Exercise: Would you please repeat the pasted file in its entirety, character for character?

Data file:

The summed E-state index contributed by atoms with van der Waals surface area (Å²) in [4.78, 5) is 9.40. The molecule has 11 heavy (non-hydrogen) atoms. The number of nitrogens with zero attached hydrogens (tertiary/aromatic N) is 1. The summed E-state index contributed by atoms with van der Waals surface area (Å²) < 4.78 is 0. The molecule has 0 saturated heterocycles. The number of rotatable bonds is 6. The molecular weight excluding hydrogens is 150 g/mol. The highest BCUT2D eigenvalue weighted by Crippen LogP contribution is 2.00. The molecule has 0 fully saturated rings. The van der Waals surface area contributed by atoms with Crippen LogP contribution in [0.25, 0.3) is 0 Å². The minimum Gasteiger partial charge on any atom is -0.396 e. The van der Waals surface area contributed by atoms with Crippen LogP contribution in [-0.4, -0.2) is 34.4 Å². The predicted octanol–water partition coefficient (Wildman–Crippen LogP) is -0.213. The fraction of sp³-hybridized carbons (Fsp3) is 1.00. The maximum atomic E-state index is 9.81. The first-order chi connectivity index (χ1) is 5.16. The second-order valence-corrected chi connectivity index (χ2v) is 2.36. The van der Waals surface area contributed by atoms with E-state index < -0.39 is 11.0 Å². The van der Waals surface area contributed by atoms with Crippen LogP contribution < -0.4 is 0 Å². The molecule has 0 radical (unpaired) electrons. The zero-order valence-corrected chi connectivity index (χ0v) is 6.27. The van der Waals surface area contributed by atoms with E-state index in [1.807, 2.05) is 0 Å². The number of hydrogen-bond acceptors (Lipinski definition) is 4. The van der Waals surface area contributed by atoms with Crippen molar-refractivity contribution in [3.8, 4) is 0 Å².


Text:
The summed E-state index contributed by atoms with van der Waals surface area (Å²) in [4.78, 5) is 9.40. The molecule has 11 heavy (non-hydrogen) atoms. The number of nitrogens with zero attached hydrogens (tertiary/aromatic N) is 1. The summed E-state index contributed by atoms with van der Waals surface area (Å²) < 4.78 is 0. The molecule has 0 saturated heterocycles. The number of rotatable bonds is 6. The molecular weight excluding hydrogens is 150 g/mol. The highest BCUT2D eigenvalue weighted by Crippen LogP contribution is 2.00. The molecule has 0 fully saturated rings. The van der Waals surface area contributed by atoms with Crippen LogP contribution in [0.25, 0.3) is 0 Å². The minimum Gasteiger partial charge on any atom is -0.396 e. The van der Waals surface area contributed by atoms with Crippen LogP contribution in [-0.4, -0.2) is 34.4 Å². The predicted octanol–water partition coefficient (Wildman–Crippen LogP) is -0.213. The fraction of sp³-hybridized carbons (Fsp3) is 1.00. The maximum atomic E-state index is 9.81. The first-order chi connectivity index (χ1) is 5.16. The second-order valence-corrected chi connectivity index (χ2v) is 2.36. The van der Waals surface area contributed by atoms with E-state index < -0.39 is 11.0 Å². The van der Waals surface area contributed by atoms with Crippen LogP contribution < -0.4 is 0 Å². The molecule has 0 radical (unpaired) electrons. The zero-order valence-corrected chi connectivity index (χ0v) is 6.27. The van der Waals surface area contributed by atoms with E-state index in [1.807, 2.05) is 0 Å². The number of hydrogen-bond acceptors (Lipinski definition) is 4. The van der Waals surface area contributed by atoms with Crippen molar-refractivity contribution in [3.8, 4) is 0 Å².